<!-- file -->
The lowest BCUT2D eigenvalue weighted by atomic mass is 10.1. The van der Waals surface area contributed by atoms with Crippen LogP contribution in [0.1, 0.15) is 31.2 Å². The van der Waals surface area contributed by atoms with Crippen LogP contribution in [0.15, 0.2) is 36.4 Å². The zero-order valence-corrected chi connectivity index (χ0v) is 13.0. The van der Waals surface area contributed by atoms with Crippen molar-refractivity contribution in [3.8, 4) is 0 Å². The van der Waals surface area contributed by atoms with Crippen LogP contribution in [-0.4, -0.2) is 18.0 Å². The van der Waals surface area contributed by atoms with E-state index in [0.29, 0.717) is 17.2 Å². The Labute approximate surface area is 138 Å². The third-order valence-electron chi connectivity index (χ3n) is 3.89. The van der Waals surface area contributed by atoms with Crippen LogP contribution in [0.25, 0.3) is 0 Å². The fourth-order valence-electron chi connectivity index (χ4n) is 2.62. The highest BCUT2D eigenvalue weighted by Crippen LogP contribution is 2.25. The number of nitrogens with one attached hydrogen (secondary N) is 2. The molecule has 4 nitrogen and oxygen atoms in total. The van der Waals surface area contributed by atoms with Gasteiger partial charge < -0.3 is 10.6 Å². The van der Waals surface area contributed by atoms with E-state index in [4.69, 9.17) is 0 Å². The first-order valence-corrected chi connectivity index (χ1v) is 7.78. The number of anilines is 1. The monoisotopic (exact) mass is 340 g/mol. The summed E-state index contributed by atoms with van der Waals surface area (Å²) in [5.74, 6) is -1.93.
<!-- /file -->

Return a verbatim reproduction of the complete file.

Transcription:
The lowest BCUT2D eigenvalue weighted by atomic mass is 10.1. The van der Waals surface area contributed by atoms with Crippen LogP contribution in [0.1, 0.15) is 31.2 Å². The van der Waals surface area contributed by atoms with Crippen LogP contribution in [0.15, 0.2) is 36.4 Å². The zero-order valence-corrected chi connectivity index (χ0v) is 13.0. The van der Waals surface area contributed by atoms with Crippen molar-refractivity contribution in [3.8, 4) is 0 Å². The van der Waals surface area contributed by atoms with Crippen LogP contribution in [-0.4, -0.2) is 18.0 Å². The van der Waals surface area contributed by atoms with E-state index in [0.29, 0.717) is 17.2 Å². The Labute approximate surface area is 138 Å². The third-order valence-electron chi connectivity index (χ3n) is 3.89. The van der Waals surface area contributed by atoms with Crippen LogP contribution in [0.25, 0.3) is 0 Å². The fourth-order valence-electron chi connectivity index (χ4n) is 2.62. The highest BCUT2D eigenvalue weighted by Crippen LogP contribution is 2.25. The number of nitrogens with one attached hydrogen (secondary N) is 2. The molecule has 4 nitrogen and oxygen atoms in total. The van der Waals surface area contributed by atoms with Gasteiger partial charge < -0.3 is 10.6 Å². The van der Waals surface area contributed by atoms with E-state index in [4.69, 9.17) is 0 Å². The first-order valence-corrected chi connectivity index (χ1v) is 7.78. The number of anilines is 1. The monoisotopic (exact) mass is 340 g/mol. The summed E-state index contributed by atoms with van der Waals surface area (Å²) in [5.74, 6) is -1.93.